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John Widdicombe’s contribution to respiratory physiology and cough: reminiscences

Kian Fan Chung1*, Jay A Nadel2 and Giovanni Fontana3

Author Affiliations

1 National Heart & Lung Institute, Imperial College London & Biomedical Research Unit, Royal Brompton Hospital, Dovehouse St, London, SW3 6LY, UK

2 Cardiovascular Research Institute and Departments of Pulmonary and Critical Care Medicine, Physiology, and Radiology, University of California, San Francisco, California, USA & UCSF School of Medicine, San Francisco, CA, USA

3 Department of Internal Medicine, University of Florence, Florence, Italy

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Cough 2013, 9:6  doi:10.1186/1745-9974-9-6

Published: 6 March 2013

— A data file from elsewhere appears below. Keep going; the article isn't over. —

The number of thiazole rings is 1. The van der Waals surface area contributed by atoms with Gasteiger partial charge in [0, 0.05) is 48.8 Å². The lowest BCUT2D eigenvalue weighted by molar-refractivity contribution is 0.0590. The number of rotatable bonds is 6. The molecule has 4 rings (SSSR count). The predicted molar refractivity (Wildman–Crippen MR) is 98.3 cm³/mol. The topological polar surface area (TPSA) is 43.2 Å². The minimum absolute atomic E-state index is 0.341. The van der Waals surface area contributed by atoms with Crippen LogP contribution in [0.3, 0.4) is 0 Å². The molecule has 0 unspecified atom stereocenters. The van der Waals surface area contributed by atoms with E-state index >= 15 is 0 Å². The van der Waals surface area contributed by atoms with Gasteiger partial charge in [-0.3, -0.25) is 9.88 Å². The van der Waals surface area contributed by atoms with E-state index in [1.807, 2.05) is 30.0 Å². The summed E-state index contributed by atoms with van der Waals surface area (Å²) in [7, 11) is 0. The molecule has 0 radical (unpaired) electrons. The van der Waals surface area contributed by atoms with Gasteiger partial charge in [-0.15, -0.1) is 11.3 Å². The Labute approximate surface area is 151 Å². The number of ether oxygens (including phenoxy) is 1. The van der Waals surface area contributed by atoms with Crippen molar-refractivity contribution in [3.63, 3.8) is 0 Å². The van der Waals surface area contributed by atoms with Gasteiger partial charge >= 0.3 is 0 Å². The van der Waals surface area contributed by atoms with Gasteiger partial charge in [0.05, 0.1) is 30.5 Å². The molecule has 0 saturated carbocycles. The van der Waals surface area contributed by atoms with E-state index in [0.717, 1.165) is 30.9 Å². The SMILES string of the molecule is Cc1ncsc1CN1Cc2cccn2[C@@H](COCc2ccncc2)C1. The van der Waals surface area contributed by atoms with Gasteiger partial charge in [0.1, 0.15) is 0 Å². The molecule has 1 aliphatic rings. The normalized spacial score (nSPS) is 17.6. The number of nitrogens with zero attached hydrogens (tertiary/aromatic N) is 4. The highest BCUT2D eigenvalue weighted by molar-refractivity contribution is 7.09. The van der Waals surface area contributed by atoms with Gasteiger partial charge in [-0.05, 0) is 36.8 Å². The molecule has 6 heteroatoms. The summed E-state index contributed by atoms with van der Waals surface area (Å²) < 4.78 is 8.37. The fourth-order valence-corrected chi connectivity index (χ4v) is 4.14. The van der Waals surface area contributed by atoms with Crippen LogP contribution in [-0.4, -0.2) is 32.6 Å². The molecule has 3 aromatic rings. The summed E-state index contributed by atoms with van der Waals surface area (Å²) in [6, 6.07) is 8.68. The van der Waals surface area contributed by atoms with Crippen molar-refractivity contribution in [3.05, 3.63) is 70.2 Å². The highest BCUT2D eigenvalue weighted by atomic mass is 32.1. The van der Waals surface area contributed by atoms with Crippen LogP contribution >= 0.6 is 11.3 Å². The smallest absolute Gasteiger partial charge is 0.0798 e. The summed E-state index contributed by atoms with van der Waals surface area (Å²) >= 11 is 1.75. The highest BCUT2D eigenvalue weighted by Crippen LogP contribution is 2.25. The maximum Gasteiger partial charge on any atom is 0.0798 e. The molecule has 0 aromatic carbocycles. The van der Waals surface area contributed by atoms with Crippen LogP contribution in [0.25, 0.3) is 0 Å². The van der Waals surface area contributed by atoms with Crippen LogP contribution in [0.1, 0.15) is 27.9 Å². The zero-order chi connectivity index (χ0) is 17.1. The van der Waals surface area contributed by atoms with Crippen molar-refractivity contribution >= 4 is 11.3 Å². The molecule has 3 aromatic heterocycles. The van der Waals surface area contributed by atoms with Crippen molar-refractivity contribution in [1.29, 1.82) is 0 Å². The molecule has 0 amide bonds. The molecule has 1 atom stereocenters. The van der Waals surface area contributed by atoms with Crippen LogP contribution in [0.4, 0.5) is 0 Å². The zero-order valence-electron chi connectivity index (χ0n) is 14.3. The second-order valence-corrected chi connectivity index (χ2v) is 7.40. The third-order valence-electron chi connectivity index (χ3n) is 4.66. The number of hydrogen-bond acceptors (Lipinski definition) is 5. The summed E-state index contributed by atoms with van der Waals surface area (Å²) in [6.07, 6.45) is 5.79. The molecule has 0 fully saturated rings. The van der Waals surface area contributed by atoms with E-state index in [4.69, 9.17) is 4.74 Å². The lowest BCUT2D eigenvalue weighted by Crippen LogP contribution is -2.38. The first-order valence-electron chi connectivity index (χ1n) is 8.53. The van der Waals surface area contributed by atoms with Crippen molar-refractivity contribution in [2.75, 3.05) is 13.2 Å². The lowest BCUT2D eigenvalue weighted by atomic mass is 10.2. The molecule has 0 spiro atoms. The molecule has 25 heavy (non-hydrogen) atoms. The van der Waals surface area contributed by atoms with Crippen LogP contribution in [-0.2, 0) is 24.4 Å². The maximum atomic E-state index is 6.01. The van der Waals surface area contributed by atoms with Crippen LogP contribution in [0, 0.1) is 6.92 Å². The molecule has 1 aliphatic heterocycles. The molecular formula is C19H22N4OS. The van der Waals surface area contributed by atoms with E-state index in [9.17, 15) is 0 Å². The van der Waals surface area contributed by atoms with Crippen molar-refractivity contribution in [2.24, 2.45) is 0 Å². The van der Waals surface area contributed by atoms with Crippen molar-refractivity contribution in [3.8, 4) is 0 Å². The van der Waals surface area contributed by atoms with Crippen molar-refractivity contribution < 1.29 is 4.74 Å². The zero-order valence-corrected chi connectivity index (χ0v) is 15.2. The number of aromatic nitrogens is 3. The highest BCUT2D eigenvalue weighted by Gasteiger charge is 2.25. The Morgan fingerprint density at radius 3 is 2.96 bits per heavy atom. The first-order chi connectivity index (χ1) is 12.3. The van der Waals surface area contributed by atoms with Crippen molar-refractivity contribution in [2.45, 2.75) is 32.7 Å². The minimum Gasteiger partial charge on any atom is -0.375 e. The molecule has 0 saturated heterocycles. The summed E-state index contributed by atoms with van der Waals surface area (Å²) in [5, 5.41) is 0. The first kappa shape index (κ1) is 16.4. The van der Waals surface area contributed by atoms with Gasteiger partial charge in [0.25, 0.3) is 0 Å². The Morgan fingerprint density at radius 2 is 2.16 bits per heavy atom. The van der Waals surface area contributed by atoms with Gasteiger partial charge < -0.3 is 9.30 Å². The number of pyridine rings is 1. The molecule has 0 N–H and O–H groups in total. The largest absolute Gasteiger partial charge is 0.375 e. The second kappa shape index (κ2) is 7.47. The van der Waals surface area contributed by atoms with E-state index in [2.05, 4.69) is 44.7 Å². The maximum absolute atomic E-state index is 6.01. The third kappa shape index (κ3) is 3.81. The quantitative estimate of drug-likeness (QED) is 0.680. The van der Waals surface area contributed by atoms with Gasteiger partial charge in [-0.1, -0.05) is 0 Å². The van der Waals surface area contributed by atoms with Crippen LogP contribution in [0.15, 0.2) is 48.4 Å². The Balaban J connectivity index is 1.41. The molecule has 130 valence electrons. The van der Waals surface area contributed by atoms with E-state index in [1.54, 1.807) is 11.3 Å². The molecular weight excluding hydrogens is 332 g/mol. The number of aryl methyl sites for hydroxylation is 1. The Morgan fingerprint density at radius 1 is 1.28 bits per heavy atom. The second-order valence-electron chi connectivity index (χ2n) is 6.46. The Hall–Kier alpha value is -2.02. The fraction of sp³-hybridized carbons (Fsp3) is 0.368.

John Widdicombe has made substantial contributions to respiratory physiology and to the field of cough particularly. He was one of the first to characterise Aδ-myelinated fibres in the airways that could mediate cough and increased breathing. Later on, he initiated the series of international London Cough Symposia that gathered researchers and clinicians on a two-yearly basis to discuss recent results and concepts regarding cough. John Widdicombe was interested in all aspects of cough from the definition to potential new antitussives. This article will focus on his contributions and on his generous personality through reminiscences from three friends.